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From Revision Medley (Pages 324-325)


WORDSWORTH’S THEORY OF POETRY


    Wordsworth’s theory of poetry, if there is one—has to be extracted from three documents: 1)  the Advertisement to Lyrical Ballads 2) the preface to Lyrical Ballads and 3) the Appendix on poetic diction.  Wordsworth was not much of a deliberate theorist.  He was wretchedly ill-read on literary criticism as on all other subjects.  He was incapable of sustained cogitation.  He was blind to logical flaws and contradictions.

    Wordsworth holds that by the very act of writing a poet undertakes 1) to fulfill the expectations of his readers.  These expectations vary from age to age.  At times, as a result of conscious effort, it is possible for the poet to alter them.  This precisely is what he and Coleridge have attempted to do in Lyrical Ballads.
 
    Lyrical Ballads attempts to bring about a revolution in the areas of both content and form.  The content of the poems in rooted in the everyday life of ordinary people. The form is a selection of the language of common social intercourse.  Wordsworth holds, and this conviction lies at the core of Wordsworthian poetic theory, that this is how it should be in the case of all true poetry.

But by just fulfilling these two conditions a piece of verse cannot become good poetry.  The Poet has to ensure that strong emotions are associated with the subjects of his poems and he can do that only through long habits of meditation.  At the same time the piece should not be artificially composed, it should be an inspired creation.  Thus poetry is the spontaneous overflow of powerful feelings that take its origin from emotion recollected in tranquility.  It evokes in the reader the original emotions of the poet.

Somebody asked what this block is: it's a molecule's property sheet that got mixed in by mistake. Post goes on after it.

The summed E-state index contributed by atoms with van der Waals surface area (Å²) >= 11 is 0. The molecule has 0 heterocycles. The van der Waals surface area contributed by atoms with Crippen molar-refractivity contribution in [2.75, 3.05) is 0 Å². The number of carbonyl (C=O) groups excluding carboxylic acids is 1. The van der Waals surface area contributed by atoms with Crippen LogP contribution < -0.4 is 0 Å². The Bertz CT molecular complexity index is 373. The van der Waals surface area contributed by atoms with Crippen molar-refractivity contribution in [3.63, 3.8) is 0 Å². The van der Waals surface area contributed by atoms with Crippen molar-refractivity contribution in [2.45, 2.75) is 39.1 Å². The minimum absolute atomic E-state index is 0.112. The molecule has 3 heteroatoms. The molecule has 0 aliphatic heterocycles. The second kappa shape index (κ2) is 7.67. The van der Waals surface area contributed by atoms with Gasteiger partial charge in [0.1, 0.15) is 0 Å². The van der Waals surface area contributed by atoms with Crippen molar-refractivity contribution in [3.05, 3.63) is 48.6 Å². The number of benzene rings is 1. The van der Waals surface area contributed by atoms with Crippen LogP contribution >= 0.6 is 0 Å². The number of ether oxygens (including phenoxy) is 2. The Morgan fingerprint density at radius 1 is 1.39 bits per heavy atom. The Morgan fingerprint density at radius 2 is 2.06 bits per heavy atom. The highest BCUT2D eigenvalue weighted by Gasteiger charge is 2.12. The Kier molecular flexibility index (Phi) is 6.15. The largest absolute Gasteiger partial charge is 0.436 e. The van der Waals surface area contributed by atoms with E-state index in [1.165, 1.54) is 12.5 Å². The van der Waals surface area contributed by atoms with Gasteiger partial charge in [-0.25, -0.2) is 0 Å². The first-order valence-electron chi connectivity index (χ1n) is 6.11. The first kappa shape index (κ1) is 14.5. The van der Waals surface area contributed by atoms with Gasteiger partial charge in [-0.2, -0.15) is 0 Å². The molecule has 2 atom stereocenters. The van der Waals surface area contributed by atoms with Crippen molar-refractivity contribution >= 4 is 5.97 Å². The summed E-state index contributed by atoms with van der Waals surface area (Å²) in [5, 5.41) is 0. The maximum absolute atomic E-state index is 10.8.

The use of metre distinguishes poetry from prose.  But beyond that Wordsworth is unable to identify any basic difference.  The objectives of verse and prose are identical; they use the very same medium; emotion and passion are the life-blood of both. 

    A poet, according to Wordsworth, is a man speaking to men.  He is very much a common man who thinks and feels like all other common men.  But he is endowed with a more than common power of imagination and articulation.  He speaks to other men and also for other men.  The language and situation of his poetry should go together.  The aim of poetry  is universal truth.  It should represent nature and man with the conviction of truth.  The poet must endeavour to give immediate pleasure to the reader by appealing to the humanity within him.  The poet’s obligation to give pleasure is an affirmation of the value and validity of human life    Wordsworth declares that genuine passion is always the ultimate source of true poetry.  In all cultures and languages classical poets worked under the influence of genuine passion generated by real life events.  Being stimulated by genuine passion their language was highly metaphorical and daringly innovative.  In succeeding ages even, when not genuinely moved, the same figurative language came to be employed.  Thus a poetic diction was produced which took the language of poetry away from the real language of men turning the poetry into life less verbiage.  At such points in history a special, conscious effort is required to take the language of poetry back to the people.  This is what Lyrical Ballads has attempted to do.

However, as Coleridge points out in Biographia Literaria, some of Wordsworth’s pieces are those which speak of uncommon experiences in a language far more subtle and sophisticated than that used by common men.  A good example is “Tintern Abbey” generally accepted as one of Wordsworth’s masterpieces.  Neither its mystic philosophy nor its highly inspired language as anything everyday about it.



 



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